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Friday, February 21, 2014

Want some facts?

The genealogist is compared to the detective, hounding relatives for information, digging into old census records and court houses, searching for lost bibles and any fact which will validate the family lineage. Sure, there's lots of traced families on the internet, but have you noticed the conflicts and errors in the information? This is because of sources or lack of sources. Yet, we are a record-keeping society.  Consider old newspapers, State and National correspondence concerning treaties, wars and civil matters, baptismal records kept by little country churches, mortician accounts and cemetery records.  And then there are the wonderful applications of veterans of the Revolutionary War, War of 1812, the Mexican War, and the War Between the States.  Most court houses keep a record of pensions paid to veterans. These are found in the record room along with the deeds and wills.  Sure, modern techniques have separated certain records and stored them off site, but they exist.  The original documents are also stored at the court house, filed away somewhere.  If the county is computerized, that data can be discovered by simply digging through the computer indexes.  The veterans (and widows of) pension records were recorded in over-sized books which are generally on a table, rather than shelved. The National Archives stores tons of data on immigration, ship lists, and items which appear to be irrelevant to the family research.  However, the true historian examines everything before determining whether or not it is of value.  Abstracts of genealogical records have their value, mostly to determine where the ancestor resided, however, once the quip has been located, the genealogist should examine the original recorded record and photocopy it for later reference. All such studies helps to construct the genealogy and provide a core base of reality.  Speaking of which, here is where to find digital images of old Wills for the State of Georgia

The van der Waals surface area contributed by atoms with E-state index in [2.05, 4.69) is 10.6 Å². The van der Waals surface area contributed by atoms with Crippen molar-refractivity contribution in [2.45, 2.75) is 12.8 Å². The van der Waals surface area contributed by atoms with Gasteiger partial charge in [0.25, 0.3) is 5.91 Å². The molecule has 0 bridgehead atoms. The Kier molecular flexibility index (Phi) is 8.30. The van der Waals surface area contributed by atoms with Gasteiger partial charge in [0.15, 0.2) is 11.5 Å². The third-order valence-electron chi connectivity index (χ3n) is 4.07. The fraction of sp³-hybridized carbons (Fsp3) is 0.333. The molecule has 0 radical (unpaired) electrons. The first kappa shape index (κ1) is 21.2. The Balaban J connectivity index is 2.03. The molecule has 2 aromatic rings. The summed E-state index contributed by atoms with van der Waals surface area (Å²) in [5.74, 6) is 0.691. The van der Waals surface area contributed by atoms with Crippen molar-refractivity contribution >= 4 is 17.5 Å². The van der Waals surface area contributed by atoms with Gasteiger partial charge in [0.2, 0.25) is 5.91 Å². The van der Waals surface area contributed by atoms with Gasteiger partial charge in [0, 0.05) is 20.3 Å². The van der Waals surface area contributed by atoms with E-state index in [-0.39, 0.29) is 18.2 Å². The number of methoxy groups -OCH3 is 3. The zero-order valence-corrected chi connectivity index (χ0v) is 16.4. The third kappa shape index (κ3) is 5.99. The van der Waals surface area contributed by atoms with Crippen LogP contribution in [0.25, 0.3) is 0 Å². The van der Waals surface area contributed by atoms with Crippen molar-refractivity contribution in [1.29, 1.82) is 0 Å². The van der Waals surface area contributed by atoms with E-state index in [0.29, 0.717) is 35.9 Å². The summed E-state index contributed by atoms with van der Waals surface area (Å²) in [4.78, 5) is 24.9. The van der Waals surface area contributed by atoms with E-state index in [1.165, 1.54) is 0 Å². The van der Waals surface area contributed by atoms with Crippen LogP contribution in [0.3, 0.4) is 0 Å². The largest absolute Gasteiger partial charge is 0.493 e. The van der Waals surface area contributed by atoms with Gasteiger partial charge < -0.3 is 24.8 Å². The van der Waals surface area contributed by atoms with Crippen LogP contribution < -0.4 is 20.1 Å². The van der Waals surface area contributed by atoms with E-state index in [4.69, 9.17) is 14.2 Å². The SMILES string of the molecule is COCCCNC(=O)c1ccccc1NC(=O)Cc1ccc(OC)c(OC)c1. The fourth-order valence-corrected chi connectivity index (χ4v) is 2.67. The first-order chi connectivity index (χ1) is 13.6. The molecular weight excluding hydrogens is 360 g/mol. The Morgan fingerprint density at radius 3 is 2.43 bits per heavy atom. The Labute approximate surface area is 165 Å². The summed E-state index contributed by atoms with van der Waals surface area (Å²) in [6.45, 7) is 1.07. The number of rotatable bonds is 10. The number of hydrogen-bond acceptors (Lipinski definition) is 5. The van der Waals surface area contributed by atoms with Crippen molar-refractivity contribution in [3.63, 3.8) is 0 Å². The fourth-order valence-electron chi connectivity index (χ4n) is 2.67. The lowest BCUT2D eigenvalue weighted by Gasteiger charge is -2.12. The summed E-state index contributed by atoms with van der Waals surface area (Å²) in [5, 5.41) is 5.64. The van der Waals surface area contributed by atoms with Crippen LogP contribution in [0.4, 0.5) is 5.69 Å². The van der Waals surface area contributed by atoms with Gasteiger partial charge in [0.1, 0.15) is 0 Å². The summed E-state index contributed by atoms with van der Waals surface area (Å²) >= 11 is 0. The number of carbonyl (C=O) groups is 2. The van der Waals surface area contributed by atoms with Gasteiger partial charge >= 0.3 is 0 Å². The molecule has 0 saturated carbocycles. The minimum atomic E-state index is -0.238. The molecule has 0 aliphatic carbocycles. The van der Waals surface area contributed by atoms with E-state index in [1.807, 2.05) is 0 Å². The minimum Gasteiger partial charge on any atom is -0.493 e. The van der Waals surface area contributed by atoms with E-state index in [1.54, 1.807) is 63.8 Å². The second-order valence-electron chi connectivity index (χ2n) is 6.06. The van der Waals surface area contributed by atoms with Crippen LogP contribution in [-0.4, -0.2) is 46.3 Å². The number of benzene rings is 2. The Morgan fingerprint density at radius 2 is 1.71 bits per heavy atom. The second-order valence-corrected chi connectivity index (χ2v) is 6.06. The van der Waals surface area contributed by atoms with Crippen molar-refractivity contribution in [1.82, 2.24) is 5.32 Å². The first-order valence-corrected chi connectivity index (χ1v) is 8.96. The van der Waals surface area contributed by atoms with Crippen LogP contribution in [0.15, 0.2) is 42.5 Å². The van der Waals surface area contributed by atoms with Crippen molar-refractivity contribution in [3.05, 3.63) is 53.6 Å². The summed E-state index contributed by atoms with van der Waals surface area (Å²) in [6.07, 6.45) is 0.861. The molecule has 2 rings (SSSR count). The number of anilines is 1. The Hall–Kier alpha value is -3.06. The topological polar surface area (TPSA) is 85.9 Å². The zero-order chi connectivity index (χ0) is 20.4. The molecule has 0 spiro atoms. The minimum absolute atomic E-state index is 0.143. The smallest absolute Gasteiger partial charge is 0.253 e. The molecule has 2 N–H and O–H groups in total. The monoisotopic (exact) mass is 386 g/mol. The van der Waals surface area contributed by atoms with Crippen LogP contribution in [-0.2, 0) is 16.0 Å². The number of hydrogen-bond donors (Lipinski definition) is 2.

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Become a member of the Pioneer Families Community, and enjoy the benefits of a network of genealogy experts: including access to all eight websites, books written by renowned Georgia genealogist Jeannette Holland Austin, and personal help with your research for any family in GA, NC, SC, or VA. A full year of membership with all these benefits for less than $13 a month, compared with up to $45 a month at ancestry.com
  1. GeorgiaPioneers.com
  2. KentuckyPioneers.com
  3. NorthCarolinaPioneers.com
  4. SouthCarolinaPioneers.net
  5. VirginiaPioneers.net
  6. Genealogy-Books.com
  7. GaGraduates.com (Graduates database from ca 1830 to 1925)
  8. SoutheasternGenealogy.com (Digitized Wills in counties of: Carter 1794-1830; Jefferson 1802-1810;Johnson 1839-1900;Unicoi 1878-1887; Washington 1779-1800)
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